• Simplification of object persistence by the definition of a light-weight object/relational mapping facility based on the direct use of Java classes rather than persistent components.

Sun has posted the public review draft of JSR-221 JDBC 4.0 to the Java Community Process (JCP). New features in 4.0 include:

  • Automatic loading of java.sql.Driver
  • Annotations for JDBC
  • ROWID data type
  • National Character Set Conversions
  • Improved support for BLOBs and CLOBs
  • Chained, iterable exceptions

Comments are due by January 23.

Sun has posted the early draft review of JSR-231 Java Bindings for OpenGL to the JCP. This describes the Java bindings to a native OpenGL 3D graphics library. Comments are due by January 23.

Sun has also posted the public review draft of JSR-239 Java Bindings for OpenGL ES to the Java Community Process (JCP). According to the draft:

JSR 239 defines an optional package that may be run on a number of Java Micro Edition (Java ME) platforms including CLDC 1.1/MIDP 2.0, CDC 1.0/Personal Basis Profile, and CDC 1.0/Personal Profile, as well as backwards-compatible versions of those platforms.

The OpenGL ES and EGL APIs are defined by the Khronos Group ( OpenGL ES defines two profiles: the Common profile and the Common-Lite profile. The Common-Lite profile is a 32-bit fixed-point profile, while the Common profile supports floating point. The Common profile is a superset of the Common-Lite profile. This specification provides bindings to the Common profile (including all fixed-point functions). No separate specification addresses only Common-Lite.

JSR 239 requires an underlying native engine that has been certified by Khronos to be conformant with the OpenGL ES and EGL APIs. This engine must support version 1.0 of the OpenGL ES and EGL and all core extensions associated with those APIs. It may optionally support version 1.1 or the OpenGL ES and EGL APIs; if not, certain methods of the bindings will throw a java.lang.UnsupportedOperationException. Bindings are also provided for all currently defined optional profile extensions, including the extensions in the OpenGL ES 1.1 Extension Pack.

Comments on this are due by January 9.

Nokia has submitted JSR-287, Scalable 2D Vector Graphics API 2.0 for J2ME to the Java Community Process (JCP). According to the JSR,

This specification will define an optional package for rendering enhanced 2D vector graphics and rich media content based on select features from SVG Mobile 1.2 for Java ME platform, with primary emphasis on MIDP. This API will be designed as an extension to JSR 226, and therefore must remain to be fully backwards compatible with JSR 226 applications and Scalable Vector Graphics (SVG) rendering model. The primary use cases for this API are interactive maps with rich graphics, scalable user interfaces, rich media services, games, entertainment, and other compelling graphics applications aimed at mobile devices.

The API is targeted at mass market devices that typically have limited processing power and memory. The API shall be defined such that implementations on these target devices are feasible and allow utilization of underlying native SVG implementations of the device.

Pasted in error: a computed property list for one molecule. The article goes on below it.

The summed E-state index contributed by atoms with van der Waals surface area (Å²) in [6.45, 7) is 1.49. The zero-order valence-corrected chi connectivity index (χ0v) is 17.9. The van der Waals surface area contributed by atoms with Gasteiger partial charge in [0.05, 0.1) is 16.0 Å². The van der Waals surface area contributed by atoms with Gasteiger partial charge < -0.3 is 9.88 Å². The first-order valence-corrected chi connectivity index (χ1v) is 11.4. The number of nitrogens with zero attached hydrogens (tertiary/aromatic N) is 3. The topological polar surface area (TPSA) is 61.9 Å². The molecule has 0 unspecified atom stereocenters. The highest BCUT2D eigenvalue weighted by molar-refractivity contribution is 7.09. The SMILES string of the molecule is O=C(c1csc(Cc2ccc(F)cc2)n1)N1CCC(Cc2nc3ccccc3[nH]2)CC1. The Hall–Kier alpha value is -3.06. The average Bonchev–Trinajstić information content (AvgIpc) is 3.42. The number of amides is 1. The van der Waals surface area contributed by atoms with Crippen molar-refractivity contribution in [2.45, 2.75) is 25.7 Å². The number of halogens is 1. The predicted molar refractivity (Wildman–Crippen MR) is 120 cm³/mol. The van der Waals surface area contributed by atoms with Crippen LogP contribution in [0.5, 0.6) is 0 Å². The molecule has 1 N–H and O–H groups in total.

The scope of the API should include the following:

  1. Extend Features in JSR 226
    1. Add the ability to create and modify animations. Not having the ability to create or modify animations makes application development using 226 a bit of a challenge.
    2. DOM serialization to allow compelling use cases. Note: this should be designed to avoid large performance overhead, and avoid any security issues.
  2. Support for select SVG Mobile 1.2 features

    SVG Mobile 1.2 is the next-generation profile for scalable vector graphics. It brings a substantial set of compelling features such as support for opacity, gradients, advanced text rendering, and embedded multimedia (audio, video). The features to be included from the SVG Mobile 1.2 specification must be carefully chosen not to compromise the important requirements for this JSR such as high performance and low implementation footprint, especially for the low-end mass market devices.

  3. Support for additional uDOM APIs from SVG Mobile 1.2

    Currently JSR 226 supports only a subset of uDOM as defined in SVG Mobile 1.2 specification. The proposed JSR will expand the support of uDOM subset to support new interfaces that are only relevant to the use cases envisaged in this document. It is important to note that during this process of subsetting, any changes or issues that may affect the SVG Mobile 1.2 specification will be coordinated with W3C SVG working group to ensure compatibility between JCP and W3C specifications. For the generic XML DOM API part, the work will be closely coordinated with JSR 280 in order to have a common solution for the XML DOM API.

  4. Support of Rich Media content Streaming

    Rich media content update and streaming is gaining high importance in the mobile domain, especially with new work-items in both OMA and 3GPP standards. Such technology is also important for Java ME platform to allow or offer rich media solutions based on SVG Mobile 1.2 which already specifies mechanisms to embed and display rich media data such as graphics, video, audio and text. At the minimum, this JSR intends to define a scene update syntax and APIs to allow rich media services or applications to dynamically update the content on the client terminal with minimum processing overhead.